How to upload files in NodeJS using Multer 2.0!

what uploading files to your own nodejs server feels like

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Multer is a middleware for node.js that handles multipart/form-data, and its getting a major update! The release candidate for version 2 is already up and showing some promising features such as a new Stream-based API, as well as automatic file detection. In this article, we will make a quick express backend to show the new features, and we will also create a react app to send valid form data.

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Why multer?

There are many methods to send a file via an HTTP Request. However, the most commonly used format, application/json, is not very useful for sending files, as you would have to convert them into a base64 string. Doing this increases file size drastically and adds lots of client-side and server-side processing overhead.

That is why multipart/form-data is more commonly used for uploading files in node.js. We can use FormData to send files as Blobs and we can also send some strings as parameters with it.

const data = new FormData();

Keep in mind that FormData is not a common JS Object, and instead uses it’s own methods. For instance, if you attempt to log FormData in your Web console, it will always appear to be an empty object, even if there is data inside. Also, you can’t just assign Data to it like you would with a normal JS Object. Instead, you have to use data.append("name", "string" or Blob).

Usually, in an express backend we are using BodyParser to parse the body – and BodyParser doesn’t handle multipart data. That’s why another middleware is needed. There are some options when it comes to NodeJS, and I think multer is good for the job, as it requires less setting-up with the latest v2 update.

Sending FormData from our Frontend

First, I would like to setup a quick react app to make a frontend form to send our form data from. Let’s use create-react-app to set up our frontend in the current directory.

npx create-react-app .

Next, I will remove the boilerplate content from App.js, and create a simple form which has a string parameter and a file.

import React, { useState } from "react";

import "./App.css";
import Axios from "axios";

function App() {
  const [name, setName] = useState();
  const [file, setFile] = useState();

  return (
    <div className="App">
      <header className="App-header">
        <form action="#">
          <div className="flex">
            <label htmlFor="name">Name</label>
              onChange={event => {
                const { value } =;
          <div className="flex">
            <label htmlFor="file">File</label>
              onChange={event => {
                const file =[0];
        <button onClick={send}>Send</button>

export default App;

Also, here’s some CSS for your App.css if you want your form to look nice.

input {
  font-size: 16px;
  padding: 5px;
  margin: 10px;

label {
  font-size: 18px;
  width: 100px;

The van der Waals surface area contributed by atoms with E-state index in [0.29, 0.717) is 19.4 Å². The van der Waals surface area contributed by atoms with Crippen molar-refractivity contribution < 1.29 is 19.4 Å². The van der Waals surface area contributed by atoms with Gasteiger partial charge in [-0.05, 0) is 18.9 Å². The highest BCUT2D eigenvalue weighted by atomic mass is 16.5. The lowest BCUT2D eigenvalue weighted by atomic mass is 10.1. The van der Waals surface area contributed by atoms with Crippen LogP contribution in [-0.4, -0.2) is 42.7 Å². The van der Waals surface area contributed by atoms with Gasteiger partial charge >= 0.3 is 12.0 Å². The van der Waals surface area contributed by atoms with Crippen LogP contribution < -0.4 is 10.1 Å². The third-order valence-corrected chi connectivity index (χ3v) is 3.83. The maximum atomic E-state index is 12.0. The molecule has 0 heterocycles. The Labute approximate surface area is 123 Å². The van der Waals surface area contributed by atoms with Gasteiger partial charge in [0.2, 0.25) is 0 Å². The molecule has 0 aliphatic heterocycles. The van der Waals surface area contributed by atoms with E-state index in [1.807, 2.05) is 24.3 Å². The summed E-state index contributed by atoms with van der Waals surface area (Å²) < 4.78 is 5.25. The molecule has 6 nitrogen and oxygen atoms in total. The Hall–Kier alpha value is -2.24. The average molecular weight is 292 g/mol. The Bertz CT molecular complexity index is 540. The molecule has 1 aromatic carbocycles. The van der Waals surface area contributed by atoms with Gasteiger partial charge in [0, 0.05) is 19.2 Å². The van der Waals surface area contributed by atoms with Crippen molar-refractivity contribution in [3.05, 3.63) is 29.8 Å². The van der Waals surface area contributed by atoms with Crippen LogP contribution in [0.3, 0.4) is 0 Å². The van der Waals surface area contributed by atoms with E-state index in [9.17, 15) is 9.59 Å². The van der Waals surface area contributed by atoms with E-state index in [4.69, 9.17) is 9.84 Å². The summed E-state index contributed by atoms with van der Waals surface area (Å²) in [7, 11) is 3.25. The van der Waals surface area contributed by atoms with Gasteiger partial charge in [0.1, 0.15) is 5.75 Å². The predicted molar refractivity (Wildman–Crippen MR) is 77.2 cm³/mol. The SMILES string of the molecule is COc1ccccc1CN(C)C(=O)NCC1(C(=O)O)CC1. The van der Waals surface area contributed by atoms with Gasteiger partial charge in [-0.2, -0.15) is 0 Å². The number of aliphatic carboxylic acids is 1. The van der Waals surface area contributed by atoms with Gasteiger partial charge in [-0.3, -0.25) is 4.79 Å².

text-align: left;

.flex {
  display: flex;
  align-items: center;

button {
  padding: 5px;
  width: 100px;
  border-radius: 2px;

As you can see, I already put our form values in the state using onChange. Note that for an input of type="file", will hold a FileList. Since we’re uploading one file here, we can always put the first element in that List in our state.

In a production site, don’t forget to set the accept=".jpg" property. This will preselect the filetype for the user and filter their files according to what they can actually upload.

Now, I will use axios to make the request. To send our data, we have to append it to a FormData object as discussed earlier and attach it to our axios request.

const send = event => {
    const data = new FormData();
    data.append("name", name);
    data.append("file", file);"", data)
      .then(res => console.log(res))
      .catch(err => console.log(err));

To test if you’re sending the data correctly, you can npm start and send it over to They will parse your data and send it back to you. The response should have a data object which contains a form object containing your params, and a file object containing your file blob. We will change this to send the request to our own server later on.

Sending form-data without JS

As a side note, we already covered sending FormData via JS – but sending it in a Non-JS environment is a little different.

To properly send FormData using HTML, we have to specify an enctype="multipart/form-data" in our form. The action will then send properly encoded FormData.

<form enctype="multipart/form-data" action="api/form.php" method="post">

Uploading Files with Multer v2 from our express Backend

Here comes the interesting part! Let’s bootstrap our express backend using express-generator.

npx express-generator
npm i

I’m going to change our start script in package.json to use nodemon. Also, you can install and use cors if you need. I also replace all vars with consts because I like modern code. All of this is optional, of course.